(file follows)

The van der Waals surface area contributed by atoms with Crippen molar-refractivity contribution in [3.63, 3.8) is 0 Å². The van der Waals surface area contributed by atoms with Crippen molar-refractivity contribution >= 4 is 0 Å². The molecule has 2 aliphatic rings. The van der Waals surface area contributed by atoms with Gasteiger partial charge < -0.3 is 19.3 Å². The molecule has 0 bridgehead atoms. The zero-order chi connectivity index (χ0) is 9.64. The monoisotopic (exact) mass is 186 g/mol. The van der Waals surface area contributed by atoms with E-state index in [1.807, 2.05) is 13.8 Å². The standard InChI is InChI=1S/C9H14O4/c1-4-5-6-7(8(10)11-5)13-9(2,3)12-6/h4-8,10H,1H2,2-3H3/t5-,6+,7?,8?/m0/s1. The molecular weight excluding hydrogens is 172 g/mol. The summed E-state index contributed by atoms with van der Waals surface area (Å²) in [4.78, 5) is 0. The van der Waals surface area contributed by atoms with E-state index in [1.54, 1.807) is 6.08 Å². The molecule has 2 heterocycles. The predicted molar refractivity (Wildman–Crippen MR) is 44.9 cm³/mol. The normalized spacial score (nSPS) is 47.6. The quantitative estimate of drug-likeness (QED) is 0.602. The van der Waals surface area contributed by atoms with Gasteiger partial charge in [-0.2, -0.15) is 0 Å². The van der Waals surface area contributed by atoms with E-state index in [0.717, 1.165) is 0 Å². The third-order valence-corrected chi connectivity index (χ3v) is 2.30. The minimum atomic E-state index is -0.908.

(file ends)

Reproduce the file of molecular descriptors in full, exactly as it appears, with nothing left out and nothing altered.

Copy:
The van der Waals surface area contributed by atoms with Crippen molar-refractivity contribution in [3.63, 3.8) is 0 Å². The van der Waals surface area contributed by atoms with Crippen molar-refractivity contribution >= 4 is 0 Å². The molecule has 2 aliphatic rings. The van der Waals surface area contributed by atoms with Gasteiger partial charge < -0.3 is 19.3 Å². The molecule has 0 bridgehead atoms. The zero-order chi connectivity index (χ0) is 9.64. The monoisotopic (exact) mass is 186 g/mol. The van der Waals surface area contributed by atoms with E-state index in [1.807, 2.05) is 13.8 Å². The standard InChI is InChI=1S/C9H14O4/c1-4-5-6-7(8(10)11-5)13-9(2,3)12-6/h4-8,10H,1H2,2-3H3/t5-,6+,7?,8?/m0/s1. The molecular weight excluding hydrogens is 172 g/mol. The summed E-state index contributed by atoms with van der Waals surface area (Å²) in [4.78, 5) is 0. The van der Waals surface area contributed by atoms with E-state index in [1.54, 1.807) is 6.08 Å². The molecule has 2 heterocycles. The predicted molar refractivity (Wildman–Crippen MR) is 44.9 cm³/mol. The normalized spacial score (nSPS) is 47.6. The quantitative estimate of drug-likeness (QED) is 0.602. The van der Waals surface area contributed by atoms with Gasteiger partial charge in [-0.2, -0.15) is 0 Å². The van der Waals surface area contributed by atoms with E-state index in [0.717, 1.165) is 0 Å². The third-order valence-corrected chi connectivity index (χ3v) is 2.30. The minimum atomic E-state index is -0.908.